Six Signs The Climate Is Right For A Paris Agreement

Originally posted at The Climate Reality Project

View original here

At the beginning of 2015, there were plenty of reasons to be hopeful about our chances for a meaningful agreement at the UN climate talks in Paris. But over the course of this year, we've seen several developments that have transformed this hope into expectation for many of us in the climate movement. In the final countdown before the negotiations in Paris begin, here are six signs the world is changing in important ways, creating a climate (no pun intended) where an agreement to tackle our greatest challenge has gone from long-shot to real possibility.


During their terms as prime minister of Canada and Australia, respectively Stephen Harper and Tony Abbott were called, at best, climate laggards, and, at worst, climate villains. Harper is a former oil company employee, and Abbott was known for saying outlandish things like, "The argument [on climate change] is absolute crap." Both nations have some of the highest per-capita carbon emissions in the world, and with both prime ministers at the helm of their respective governments as recently as July, it didn't look like things were going to change anytime soon.

But both Harper and Abbott have been replaced in the last few months leading up to Paris, giving hope that their replacements, Justin Trudeau and Malcolm Turnbull, will be less combative and more cooperative during the upcoming climate talks. While the dismissal of these two fossil fuel defenders isn't a silver bullet solution, coupled with several other factors, it could make a big difference in negotiations and the future of our planet. If nothing else, replacing Abbott and Harper suggests that there truly is a political cost to climate inaction.


"Cities are where the future happens first." That's the simple, but powerful idea behind the C40 Cities Climate Leadership Group.

Cities aren't waiting for national governments to make lasting climate commitments. They're showing how it's done and proving that local action can be a solution to a global problem. For example, in September, Aspen became the third American city to go 100-percent renewable (compare that to the US target of reaching 20 percent -non hydro- by 2030).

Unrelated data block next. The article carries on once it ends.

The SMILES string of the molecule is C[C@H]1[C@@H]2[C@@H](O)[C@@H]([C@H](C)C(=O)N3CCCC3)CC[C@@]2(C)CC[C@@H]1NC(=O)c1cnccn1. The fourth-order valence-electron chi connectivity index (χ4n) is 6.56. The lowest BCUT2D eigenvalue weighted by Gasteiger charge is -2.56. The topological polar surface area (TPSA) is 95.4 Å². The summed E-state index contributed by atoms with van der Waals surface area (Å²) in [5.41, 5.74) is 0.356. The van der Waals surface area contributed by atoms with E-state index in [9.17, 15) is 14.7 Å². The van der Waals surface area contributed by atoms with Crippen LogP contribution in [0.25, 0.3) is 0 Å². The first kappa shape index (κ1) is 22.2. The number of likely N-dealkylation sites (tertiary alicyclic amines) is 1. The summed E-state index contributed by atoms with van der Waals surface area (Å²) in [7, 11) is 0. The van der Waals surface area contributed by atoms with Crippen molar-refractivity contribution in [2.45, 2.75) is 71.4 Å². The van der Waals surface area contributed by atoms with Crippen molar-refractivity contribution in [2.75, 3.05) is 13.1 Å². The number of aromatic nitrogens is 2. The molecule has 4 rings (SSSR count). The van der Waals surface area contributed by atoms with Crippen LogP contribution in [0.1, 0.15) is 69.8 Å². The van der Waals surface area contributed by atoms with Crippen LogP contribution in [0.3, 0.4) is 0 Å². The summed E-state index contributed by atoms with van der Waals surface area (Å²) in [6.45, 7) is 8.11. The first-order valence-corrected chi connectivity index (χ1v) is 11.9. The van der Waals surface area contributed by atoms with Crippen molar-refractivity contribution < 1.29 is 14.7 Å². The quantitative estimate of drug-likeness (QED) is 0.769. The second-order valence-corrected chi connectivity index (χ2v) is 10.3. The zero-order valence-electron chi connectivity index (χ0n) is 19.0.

Then there are the 75 C40 cities committed to addressing climate change by rethinking transportation, improving energy efficiency, and other initiatives for their more than half a billion citizens. As more and more people move to these and other urban areas, the actions cities take to address climate change by cutting emissions and energy use have greater and greater impacts.


If there is one painfully untrue myth about climate action that somehow seems to keep popping up in media discussions, it's that cutting emissions and shifting to clean energy will be bad for business and for economies. While there are plenty of holes in this argument (too many to name here), businesses themselves are proving it wrong firsthand. Influential companies like Google and Goldman Sachs are increasingly investing in renewables and choosing wind and solar to power their businesses. Plus, they're calling for governments to do the same with help from organizations like The B Team, We Mean Business coalition, and Ceres.

To get a sense of just how significant this movement is, look at the White House's recent announcement that 81 companies representing more than 9 million employees and $3 trillion in annual revenue have committed to ambitious, company-specific goals for climate action. These include reducing emissions by up to half, purchasing 100-percent renewable energy, and achieving zero waste-to-landfill.